If you actually listen to the Fox News sycophants instead of skipping them on that video, you can get a sense of what this whole appearance was supposed to do, from Palin’s perspective at least—make her look like she was in on the joke all along. But, after the election, Palin didn’t act like she was in on much of anything, instead accusing Fey and SNL of “exploiting” of her and her family, and the media in general of being just so gosh darn nasty. More like the MEANstream MEANdia, am I right?
And maybe that’s just bitterness over losing the election, maybe it’s because Fey’s impression hit a little too close to home, but whatever in-on-the-jokeiness Palin gained by her appearance on the show is lost by, well, positioning herself as outside of the joke all along. All of this points to how humor, specifically humor that makes apparent in-group/out-group distinctions, works. It’s a point I’ve briefly made on this here blog before, but this kind of humor is often a means of policing group boundaries and reaffirming solidarity. Simultaneously, it’s a means of negatively evaluating outsiders.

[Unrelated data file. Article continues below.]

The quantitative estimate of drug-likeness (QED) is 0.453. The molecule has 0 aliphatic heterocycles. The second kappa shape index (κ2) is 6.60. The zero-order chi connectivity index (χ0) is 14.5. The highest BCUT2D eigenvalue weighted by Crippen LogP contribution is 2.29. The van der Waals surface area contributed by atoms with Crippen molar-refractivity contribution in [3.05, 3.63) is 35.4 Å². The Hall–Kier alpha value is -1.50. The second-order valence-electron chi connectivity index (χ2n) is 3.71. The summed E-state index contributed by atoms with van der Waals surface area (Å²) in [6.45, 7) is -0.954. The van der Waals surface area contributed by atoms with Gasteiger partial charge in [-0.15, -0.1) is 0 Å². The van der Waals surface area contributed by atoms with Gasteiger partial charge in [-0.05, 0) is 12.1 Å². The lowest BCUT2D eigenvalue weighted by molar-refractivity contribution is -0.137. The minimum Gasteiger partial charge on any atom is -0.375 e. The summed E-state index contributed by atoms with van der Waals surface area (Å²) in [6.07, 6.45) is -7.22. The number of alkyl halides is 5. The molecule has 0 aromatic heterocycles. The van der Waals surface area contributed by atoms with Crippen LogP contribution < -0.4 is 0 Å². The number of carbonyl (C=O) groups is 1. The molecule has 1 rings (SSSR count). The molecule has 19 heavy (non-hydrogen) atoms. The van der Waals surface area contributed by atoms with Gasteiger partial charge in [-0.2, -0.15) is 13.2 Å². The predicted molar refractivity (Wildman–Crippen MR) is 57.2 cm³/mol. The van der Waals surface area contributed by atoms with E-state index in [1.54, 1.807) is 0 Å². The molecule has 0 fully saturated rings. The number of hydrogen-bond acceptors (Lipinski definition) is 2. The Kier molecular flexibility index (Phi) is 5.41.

Case in point: if we act like Sarah Palin and make our portrayal seem uninformed and twee, we are saying that it’s not good—so not good that it’s actually laughable, in fact—for political candidates to be uninformed and twee. It reaffirms solidarity among those that don’t like Sarah Palin, and by drawing attention to the characteristics that are undesirable in a candidate, it indirectly makes a case for what characteristics are desirable. Candidates like Sarah Palin, by this interpretation, are funny to the intended audience because they’re such bad examples of candidate-like behavior that we can’t help but laugh.